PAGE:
I'm interested in how cognitive science experiments are designed and executed. Up until now, all of the papers I've seen dealing with cognition use availability of test subjects as one of the major factors of recruitment for experiments. For example, students are recruited for an experiment, and because the group is so diverse, they are tested on general skills that the entire group would possess, like reading or math.
For example, consider this experiment: "Happiness economics" in reverse: Does happiness affect productivity? There were 276 university students and faculty involved. The students are tested with a math task.
Math and reading comprehension are general skills, and I can think of few people who earn their living with those skills, aside from SAT tutors.
I'm interested if there have been other types of cognitive experiments tried, where the skills used to evaluate experiment are at a "professional" level. For example professional athletes, soldiers or pilots come to mind.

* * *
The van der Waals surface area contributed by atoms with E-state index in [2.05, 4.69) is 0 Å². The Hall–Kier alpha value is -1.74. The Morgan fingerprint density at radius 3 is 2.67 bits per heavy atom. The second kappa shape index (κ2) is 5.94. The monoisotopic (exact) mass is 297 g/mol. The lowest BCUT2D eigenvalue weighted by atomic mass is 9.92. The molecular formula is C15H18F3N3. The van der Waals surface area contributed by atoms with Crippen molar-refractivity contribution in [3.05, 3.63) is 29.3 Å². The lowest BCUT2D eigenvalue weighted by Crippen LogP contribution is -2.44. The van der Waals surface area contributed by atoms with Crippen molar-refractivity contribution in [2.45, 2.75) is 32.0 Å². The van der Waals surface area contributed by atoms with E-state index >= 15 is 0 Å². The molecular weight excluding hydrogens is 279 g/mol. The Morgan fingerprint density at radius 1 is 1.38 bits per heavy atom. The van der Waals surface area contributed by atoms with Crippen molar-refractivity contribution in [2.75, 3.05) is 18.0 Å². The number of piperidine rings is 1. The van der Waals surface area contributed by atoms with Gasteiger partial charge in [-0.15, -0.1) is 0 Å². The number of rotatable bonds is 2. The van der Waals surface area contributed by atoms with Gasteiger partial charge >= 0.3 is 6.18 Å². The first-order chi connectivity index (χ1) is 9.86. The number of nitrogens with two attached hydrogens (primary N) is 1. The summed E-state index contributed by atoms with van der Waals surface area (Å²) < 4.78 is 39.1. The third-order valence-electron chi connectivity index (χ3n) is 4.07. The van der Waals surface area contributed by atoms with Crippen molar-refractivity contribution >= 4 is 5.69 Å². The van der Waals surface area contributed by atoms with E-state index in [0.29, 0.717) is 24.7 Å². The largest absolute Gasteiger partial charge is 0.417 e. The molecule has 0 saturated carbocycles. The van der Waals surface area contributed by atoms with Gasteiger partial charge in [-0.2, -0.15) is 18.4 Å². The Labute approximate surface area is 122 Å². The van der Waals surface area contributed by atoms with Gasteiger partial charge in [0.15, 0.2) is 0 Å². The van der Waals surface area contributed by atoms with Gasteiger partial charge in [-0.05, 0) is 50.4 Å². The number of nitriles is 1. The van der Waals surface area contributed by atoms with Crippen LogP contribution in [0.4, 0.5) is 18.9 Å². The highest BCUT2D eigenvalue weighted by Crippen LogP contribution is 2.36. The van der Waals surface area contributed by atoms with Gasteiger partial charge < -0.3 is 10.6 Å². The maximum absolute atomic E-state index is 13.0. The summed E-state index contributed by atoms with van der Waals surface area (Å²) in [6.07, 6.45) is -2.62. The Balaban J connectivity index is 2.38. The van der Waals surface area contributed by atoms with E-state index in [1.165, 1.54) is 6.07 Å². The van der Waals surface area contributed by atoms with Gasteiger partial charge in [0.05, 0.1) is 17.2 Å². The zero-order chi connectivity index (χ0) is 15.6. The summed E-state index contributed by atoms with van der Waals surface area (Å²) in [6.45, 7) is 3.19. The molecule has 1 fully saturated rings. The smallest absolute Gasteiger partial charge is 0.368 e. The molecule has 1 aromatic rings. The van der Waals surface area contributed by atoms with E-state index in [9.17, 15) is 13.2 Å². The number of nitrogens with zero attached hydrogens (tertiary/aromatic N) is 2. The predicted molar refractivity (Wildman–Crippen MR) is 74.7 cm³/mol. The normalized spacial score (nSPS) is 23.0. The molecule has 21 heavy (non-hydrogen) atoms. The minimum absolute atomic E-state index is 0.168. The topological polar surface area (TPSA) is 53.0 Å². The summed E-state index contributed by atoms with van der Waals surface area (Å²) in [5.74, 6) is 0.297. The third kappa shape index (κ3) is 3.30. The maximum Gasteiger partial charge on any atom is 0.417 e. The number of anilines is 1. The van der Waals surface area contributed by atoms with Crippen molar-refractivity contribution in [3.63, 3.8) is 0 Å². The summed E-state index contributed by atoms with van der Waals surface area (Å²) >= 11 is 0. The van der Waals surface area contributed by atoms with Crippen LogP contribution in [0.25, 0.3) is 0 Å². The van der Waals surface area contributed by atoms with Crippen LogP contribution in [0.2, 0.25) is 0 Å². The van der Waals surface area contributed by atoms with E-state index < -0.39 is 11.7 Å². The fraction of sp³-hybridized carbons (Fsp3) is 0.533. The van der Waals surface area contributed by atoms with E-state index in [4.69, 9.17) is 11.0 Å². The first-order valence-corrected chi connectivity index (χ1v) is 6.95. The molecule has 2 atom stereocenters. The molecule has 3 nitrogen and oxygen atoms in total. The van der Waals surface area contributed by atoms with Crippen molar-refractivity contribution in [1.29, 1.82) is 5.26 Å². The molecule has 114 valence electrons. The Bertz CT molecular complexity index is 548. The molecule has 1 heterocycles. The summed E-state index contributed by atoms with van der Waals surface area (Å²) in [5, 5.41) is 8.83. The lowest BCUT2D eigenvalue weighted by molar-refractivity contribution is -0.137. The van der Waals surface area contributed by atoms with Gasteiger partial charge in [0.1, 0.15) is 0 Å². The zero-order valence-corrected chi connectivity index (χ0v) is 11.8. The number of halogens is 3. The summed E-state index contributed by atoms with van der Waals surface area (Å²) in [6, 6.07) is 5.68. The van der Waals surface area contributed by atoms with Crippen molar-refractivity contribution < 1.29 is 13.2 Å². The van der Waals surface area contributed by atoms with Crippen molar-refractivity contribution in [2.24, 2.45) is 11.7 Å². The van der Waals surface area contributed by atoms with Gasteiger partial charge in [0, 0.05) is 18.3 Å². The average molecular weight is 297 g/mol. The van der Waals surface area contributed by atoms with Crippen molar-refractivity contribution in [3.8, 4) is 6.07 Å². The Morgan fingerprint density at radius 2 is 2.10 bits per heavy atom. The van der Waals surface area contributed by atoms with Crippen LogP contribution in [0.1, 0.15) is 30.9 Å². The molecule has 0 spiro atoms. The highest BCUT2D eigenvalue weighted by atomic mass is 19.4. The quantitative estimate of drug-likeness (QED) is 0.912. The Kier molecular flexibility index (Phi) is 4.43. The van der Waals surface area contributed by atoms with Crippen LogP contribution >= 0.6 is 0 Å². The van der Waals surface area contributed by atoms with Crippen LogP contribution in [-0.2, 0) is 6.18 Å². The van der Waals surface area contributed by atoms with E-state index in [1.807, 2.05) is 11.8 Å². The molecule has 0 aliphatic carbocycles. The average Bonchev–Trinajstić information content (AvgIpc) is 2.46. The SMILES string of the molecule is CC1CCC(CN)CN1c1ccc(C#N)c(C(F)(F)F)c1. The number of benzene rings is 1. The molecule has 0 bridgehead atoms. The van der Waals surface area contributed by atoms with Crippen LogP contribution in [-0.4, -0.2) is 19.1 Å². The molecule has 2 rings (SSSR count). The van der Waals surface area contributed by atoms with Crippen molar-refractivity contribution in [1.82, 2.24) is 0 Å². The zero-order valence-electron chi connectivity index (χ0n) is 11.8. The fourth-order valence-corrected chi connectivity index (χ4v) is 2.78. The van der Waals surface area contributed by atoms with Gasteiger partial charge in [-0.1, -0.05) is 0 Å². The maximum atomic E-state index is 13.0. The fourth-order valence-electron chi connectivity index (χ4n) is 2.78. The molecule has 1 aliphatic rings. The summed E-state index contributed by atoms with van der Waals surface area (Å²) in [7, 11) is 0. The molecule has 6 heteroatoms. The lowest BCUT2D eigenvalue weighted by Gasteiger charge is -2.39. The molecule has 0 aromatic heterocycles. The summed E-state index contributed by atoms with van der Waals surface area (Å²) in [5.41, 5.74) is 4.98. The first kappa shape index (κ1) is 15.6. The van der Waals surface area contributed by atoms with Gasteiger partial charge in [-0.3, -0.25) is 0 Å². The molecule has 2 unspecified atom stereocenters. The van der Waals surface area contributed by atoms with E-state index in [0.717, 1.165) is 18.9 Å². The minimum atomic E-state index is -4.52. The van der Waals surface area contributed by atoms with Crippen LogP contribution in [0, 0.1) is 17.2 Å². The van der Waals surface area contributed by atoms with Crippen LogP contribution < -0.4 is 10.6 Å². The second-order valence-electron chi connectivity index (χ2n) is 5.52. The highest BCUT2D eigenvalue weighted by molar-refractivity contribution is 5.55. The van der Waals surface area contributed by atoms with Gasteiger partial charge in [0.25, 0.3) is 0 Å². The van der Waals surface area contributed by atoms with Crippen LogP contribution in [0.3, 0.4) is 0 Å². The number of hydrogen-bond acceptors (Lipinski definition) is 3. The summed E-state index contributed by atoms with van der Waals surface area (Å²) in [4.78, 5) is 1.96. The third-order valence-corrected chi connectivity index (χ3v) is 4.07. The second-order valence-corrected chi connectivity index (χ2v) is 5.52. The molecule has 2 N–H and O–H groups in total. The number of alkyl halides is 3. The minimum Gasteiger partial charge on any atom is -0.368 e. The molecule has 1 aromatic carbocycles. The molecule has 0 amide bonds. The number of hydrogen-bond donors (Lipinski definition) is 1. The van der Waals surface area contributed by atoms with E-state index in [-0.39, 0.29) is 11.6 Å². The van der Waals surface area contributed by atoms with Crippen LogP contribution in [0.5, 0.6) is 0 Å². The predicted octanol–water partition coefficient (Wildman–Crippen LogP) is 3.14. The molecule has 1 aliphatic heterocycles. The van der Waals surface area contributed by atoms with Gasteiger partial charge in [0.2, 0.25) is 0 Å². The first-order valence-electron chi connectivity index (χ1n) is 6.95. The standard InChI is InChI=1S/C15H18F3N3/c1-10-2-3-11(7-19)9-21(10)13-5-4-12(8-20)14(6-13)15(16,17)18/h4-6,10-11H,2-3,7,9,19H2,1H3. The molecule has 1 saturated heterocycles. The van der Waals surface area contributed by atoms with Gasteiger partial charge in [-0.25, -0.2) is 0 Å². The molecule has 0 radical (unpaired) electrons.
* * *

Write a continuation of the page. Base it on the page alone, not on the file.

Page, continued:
- Experiments that use scoring percentage as a metric for basketball players
- Experiments that use marksmanship grouping as a metric
- Professional video game players
Are there any groups of people, whose professional skills are consistently tested as metric of cognitive performance?
Thank you for your input!